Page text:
Recruiters are great job-hunting tools. In times like these, where there’s so much competition for jobs, they’re invaluable. They’re plugged into your field. They offer direct contact with decision makers. And they have the trust and respect of employers. In short, they streamline and shorten the job-hunting process. Practically speaking, that often means money in your pocket. But to get the most out of recruiters, you must know how to work with them. Unfortunately, some job hunters don’t. They don’t know the advantages and disadvantages of dealing with recruiters. They don’t know how recruiters work day-to-day. And they don’t know how to communicate their value to recruiters. If recruiters don’t know your value, they can’t sell you to employers.
A Recruiter’s Day
A recruiter’s day is just as jam-packed as anyone else’s. Among other things, they represent a flood of companies. They have a lot of competition filling these openings. They’re almost always on the phone. And they spend hours calling candidates, forwarding resumes, trading e-mails with employers, and so on. Sometimes, they spend all day trying to fill just one position-and have a ton of job openings to fill.
In addition, recruiters must deal with an evolving marketplace. Contacts change jobs. Companies redefine requirements. HR people change corporate protocols. Recruiters also have to do business development. Like many professionals, they lose clients all the time for good reason. Companies merge, change management, or go bankrupt. When they lose clients, recruiters must replace them. In short, being a recruiter is no day at the beach.
Recruiters Don’t Work For You
In addition to those responsibilities, recruiters are always under the gun. Usually, they don’t earn a fee unless they fill a position, so they don’t have time to call around looking for a job just for you. They don’t have time to help you write or revise your resume. And they don’t have time to assist you with the thousand other things that go into finding a job. In other words, recruiters don’t work for you.
To get the most out of a recruiter, you must meet their needs. If you don’t, you’ll be mis-using a vital resource-and maybe missing key job opportunities. Here are eight keys to working with recruiters.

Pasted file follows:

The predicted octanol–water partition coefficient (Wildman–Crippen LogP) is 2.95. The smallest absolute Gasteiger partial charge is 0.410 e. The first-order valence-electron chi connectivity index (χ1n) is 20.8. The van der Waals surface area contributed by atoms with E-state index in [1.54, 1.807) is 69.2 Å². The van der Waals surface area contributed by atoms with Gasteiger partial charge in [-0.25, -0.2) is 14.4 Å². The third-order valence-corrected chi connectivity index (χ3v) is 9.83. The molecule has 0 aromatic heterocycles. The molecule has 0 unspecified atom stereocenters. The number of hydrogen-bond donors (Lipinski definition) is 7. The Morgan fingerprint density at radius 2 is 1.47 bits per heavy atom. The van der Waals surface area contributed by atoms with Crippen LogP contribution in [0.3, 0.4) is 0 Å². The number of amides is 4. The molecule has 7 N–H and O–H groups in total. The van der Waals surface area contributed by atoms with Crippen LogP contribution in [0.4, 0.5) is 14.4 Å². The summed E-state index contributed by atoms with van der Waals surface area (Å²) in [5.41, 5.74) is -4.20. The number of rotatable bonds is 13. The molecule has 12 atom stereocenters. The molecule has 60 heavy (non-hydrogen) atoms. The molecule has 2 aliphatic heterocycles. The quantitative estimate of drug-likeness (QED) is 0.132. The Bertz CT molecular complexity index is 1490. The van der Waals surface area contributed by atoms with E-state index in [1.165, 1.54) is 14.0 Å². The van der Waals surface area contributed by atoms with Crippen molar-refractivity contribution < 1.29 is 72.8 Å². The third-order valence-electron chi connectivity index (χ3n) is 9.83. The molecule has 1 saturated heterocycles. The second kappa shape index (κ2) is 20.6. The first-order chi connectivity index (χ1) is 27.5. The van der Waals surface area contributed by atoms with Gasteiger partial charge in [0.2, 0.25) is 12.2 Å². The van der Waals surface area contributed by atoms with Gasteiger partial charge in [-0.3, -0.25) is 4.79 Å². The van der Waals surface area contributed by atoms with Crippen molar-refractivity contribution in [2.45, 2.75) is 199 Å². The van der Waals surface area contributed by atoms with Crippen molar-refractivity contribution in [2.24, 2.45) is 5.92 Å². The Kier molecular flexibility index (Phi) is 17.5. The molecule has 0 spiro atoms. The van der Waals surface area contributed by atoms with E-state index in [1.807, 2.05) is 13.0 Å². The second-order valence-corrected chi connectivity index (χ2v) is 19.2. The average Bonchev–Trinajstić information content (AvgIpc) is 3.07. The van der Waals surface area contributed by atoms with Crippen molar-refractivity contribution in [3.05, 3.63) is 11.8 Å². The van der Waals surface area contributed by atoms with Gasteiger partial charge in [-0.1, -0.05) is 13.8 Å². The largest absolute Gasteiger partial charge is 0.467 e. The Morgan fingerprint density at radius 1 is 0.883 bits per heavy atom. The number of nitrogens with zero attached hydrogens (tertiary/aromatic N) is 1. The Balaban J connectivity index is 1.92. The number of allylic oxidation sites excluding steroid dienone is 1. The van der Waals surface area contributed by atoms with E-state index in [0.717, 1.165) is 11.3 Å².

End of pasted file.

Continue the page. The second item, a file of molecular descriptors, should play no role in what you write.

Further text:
- Stay in touch with them
- Limit the number you use
- Select recruiters carefully
- Assert your viability
- Make it easy to sell you
- Don’t hound them for results
- Provide an elevator pitch
- Demonstrate your skills
A good way to demonstrate your skills is to do something free for a recruiter. If you’re in marketing communications, offer to create a brochure for them. If you’re in public relations, offer to develop a press release for them. If you’re in information architecture, offer to update their Web site or expand it. You get the picture. Anything you do for the recruiter shows them your skills and earns their loyalty and respect, if well done.
In addition, make it easy for recruiters to sell you the forms of an vacancy they list them on their website to have vaster demand of construction recruitment jobs which also charges good amount of fees for per participants. Give them a list of five key points that demonstrate your value to a company. Also, give them a list of key projects you spearheaded or worked on. Support the projects with numbers. If you say you led a new business effort, provide the amount of business generated (percentage or dollars) or the number of new clients that resulted.
Recruiters are busy people. They don’t have time to hold your hand while you look for a job. To get the most out of them, you must communicate your value to them and make it easy for them to communicate that value to an employer. Even if they have great relationships with key decision-makers, recruiters must still sell you to a CEO or HR person. Make it easy for them. Above all, use recruiters wisely. They can help you find the right job for you.